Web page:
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Patrick Henry

Give Me Liberty, or Give Me Death

Nonfiction | Essay / Speech | Adult | Published in 1775

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Summary and Study Guide

Summary: “Give me Liberty, or Give me Death”

Patrick Henry, widely considered a Founding Father of the United States, delivered his speech “Give me Liberty, or Give me Death” to the Second Virginia Convention in 1775. The goal of the convention was to decide how to handle Britain’s military threat. Henry believed in fighting for independence—the speech’s immediate goal was to convince Virginia to raise a militia—while others wanted to compromise with Britain. Although no manuscript of Henry’s speech exists, accounts from convention attendees were compiled, and the current text was canonized 42 years later by William Wirt in his biography on Patrick Henry.

This guide refers to the text printed in Holt McDougal’s 2007 Elements of Literature: Essentials of American Literature anthology.

Henry addresses his speech to the president of the Virginia Convention: Peyton Randolph. He offers respect to the men who spoke before him, acknowledging that people may reasonably disagree on a subject. He then pronounces that the question of independence is an important one. Henry intimates that this discussion is so important to their country that he cannot keep his thoughts to himself; if he did, he would be “guilty of treason” and of dishonoring God himself (83).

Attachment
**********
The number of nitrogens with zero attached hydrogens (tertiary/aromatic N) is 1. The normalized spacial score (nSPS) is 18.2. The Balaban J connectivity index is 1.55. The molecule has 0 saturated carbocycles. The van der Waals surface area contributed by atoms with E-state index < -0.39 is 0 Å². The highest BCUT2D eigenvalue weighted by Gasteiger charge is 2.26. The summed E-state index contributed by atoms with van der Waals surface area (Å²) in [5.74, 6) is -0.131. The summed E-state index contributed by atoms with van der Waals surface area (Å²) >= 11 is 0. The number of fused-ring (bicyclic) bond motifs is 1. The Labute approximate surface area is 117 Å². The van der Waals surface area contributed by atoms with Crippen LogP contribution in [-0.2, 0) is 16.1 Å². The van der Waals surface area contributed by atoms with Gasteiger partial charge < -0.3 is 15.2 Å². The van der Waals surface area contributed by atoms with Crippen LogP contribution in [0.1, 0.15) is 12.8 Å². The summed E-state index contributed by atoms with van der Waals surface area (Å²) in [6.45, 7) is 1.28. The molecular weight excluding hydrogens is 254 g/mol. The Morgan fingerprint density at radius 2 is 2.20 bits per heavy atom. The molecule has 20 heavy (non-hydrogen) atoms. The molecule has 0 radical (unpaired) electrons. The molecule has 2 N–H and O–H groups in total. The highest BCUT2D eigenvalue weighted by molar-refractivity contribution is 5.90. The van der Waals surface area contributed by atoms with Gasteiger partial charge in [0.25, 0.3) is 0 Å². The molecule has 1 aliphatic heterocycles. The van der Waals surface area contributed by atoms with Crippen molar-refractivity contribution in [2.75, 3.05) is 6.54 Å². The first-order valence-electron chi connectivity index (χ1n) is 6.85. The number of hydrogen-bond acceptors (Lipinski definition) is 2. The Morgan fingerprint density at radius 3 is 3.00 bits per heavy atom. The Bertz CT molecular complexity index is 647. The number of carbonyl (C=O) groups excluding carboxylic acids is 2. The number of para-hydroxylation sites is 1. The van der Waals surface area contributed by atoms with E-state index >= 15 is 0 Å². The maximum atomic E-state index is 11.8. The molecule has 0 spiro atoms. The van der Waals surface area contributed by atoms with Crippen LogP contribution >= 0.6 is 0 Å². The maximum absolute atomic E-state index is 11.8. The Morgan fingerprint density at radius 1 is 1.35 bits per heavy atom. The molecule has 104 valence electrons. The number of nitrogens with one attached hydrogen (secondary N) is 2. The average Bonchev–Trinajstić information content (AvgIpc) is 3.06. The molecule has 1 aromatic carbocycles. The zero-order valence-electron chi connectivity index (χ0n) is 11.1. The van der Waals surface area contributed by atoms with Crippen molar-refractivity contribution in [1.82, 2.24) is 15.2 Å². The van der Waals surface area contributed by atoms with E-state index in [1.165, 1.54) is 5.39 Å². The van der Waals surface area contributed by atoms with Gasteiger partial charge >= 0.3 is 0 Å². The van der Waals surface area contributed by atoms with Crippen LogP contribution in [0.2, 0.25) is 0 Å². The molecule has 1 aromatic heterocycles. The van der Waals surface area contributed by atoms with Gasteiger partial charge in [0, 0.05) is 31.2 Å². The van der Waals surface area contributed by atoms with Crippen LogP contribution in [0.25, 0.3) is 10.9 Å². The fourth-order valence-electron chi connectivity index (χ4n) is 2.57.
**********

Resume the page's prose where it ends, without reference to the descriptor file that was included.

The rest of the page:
Henry acknowledges that the colonists’ hopes of peaceful resolution are normal; however, he urges them to consider that they may be ignoring Great Britain’s unjust treatment. He argues that they must open their ears and eyes and “know the whole truth,” no matter how much anguish it causes (83). He explains that he is confident, based on previous experience with Britain’s behavior, that the British will continue to behave the same way. He asks the colonists to consider what Britain has done to make them hope for a different outcome. He declares that they must not trust Britain or risk betrayal, noting that Britain is currently preparing for war and arguing that Britain’s only possible reason for developing its army and navy is to use them against the colonies.

Henry suggests that the colonists have done everything they can to be civil to the British, but their requests have been met with violence and disregard “for the last ten years” (84). Having explored all nonviolent avenues, Henry says, the colonists cannot simply hope for peace any longer: If the colonists want freedom, then they need to fight for it.

Henry then addresses the concerns that the colonists’ military power is weak by questioning whether this situation is likely to improve. On the contrary, he implies that their strength is likely to dwindle, as Britain might take steps such as disarming colonists or stationing soldiers in their homes. Furthermore, Henry says the colonies have the most powerful thing they could have on their side: God, who has also furnished them with potential allies. He reiterates that the colonists have no choice except to fight or to succumb to “slavery.”

Henry suggests that the current state of peace is an illusion: Britain’s actions signal that war has already begun. He ends by reiterating that he would rather die than continue to live in “chains,” saying, “I know not what course others may take; but as for me, give me liberty, or give me death!” (85).